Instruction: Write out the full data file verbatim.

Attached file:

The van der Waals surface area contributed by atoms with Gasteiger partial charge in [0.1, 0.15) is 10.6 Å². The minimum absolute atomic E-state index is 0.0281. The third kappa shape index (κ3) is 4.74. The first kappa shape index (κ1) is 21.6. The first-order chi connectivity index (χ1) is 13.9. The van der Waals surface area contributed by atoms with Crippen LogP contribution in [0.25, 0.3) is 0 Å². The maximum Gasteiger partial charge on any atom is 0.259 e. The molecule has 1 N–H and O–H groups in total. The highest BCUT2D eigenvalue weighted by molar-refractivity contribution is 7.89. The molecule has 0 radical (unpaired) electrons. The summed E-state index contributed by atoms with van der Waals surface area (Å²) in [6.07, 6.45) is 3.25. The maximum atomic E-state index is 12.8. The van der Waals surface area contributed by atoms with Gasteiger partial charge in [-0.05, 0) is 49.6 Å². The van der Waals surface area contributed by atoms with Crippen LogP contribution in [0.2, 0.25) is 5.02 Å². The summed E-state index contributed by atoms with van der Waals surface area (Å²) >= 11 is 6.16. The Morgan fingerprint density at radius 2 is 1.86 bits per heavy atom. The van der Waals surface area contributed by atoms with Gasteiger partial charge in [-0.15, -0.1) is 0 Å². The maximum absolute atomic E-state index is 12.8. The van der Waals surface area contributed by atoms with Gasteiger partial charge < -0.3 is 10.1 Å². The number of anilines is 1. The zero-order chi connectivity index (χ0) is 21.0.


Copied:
The van der Waals surface area contributed by atoms with Gasteiger partial charge in [0.1, 0.15) is 10.6 Å². The minimum absolute atomic E-state index is 0.0281. The third kappa shape index (κ3) is 4.74. The first kappa shape index (κ1) is 21.6. The first-order chi connectivity index (χ1) is 13.9. The van der Waals surface area contributed by atoms with Crippen LogP contribution in [0.25, 0.3) is 0 Å². The maximum Gasteiger partial charge on any atom is 0.259 e. The molecule has 1 N–H and O–H groups in total. The highest BCUT2D eigenvalue weighted by molar-refractivity contribution is 7.89. The molecule has 0 radical (unpaired) electrons. The summed E-state index contributed by atoms with van der Waals surface area (Å²) in [6.07, 6.45) is 3.25. The maximum atomic E-state index is 12.8. The van der Waals surface area contributed by atoms with Gasteiger partial charge in [-0.05, 0) is 49.6 Å². The van der Waals surface area contributed by atoms with Crippen LogP contribution in [0.2, 0.25) is 5.02 Å². The summed E-state index contributed by atoms with van der Waals surface area (Å²) >= 11 is 6.16. The Morgan fingerprint density at radius 2 is 1.86 bits per heavy atom. The van der Waals surface area contributed by atoms with Gasteiger partial charge in [-0.15, -0.1) is 0 Å². The maximum absolute atomic E-state index is 12.8. The van der Waals surface area contributed by atoms with Gasteiger partial charge < -0.3 is 10.1 Å². The number of anilines is 1. The zero-order chi connectivity index (χ0) is 21.0.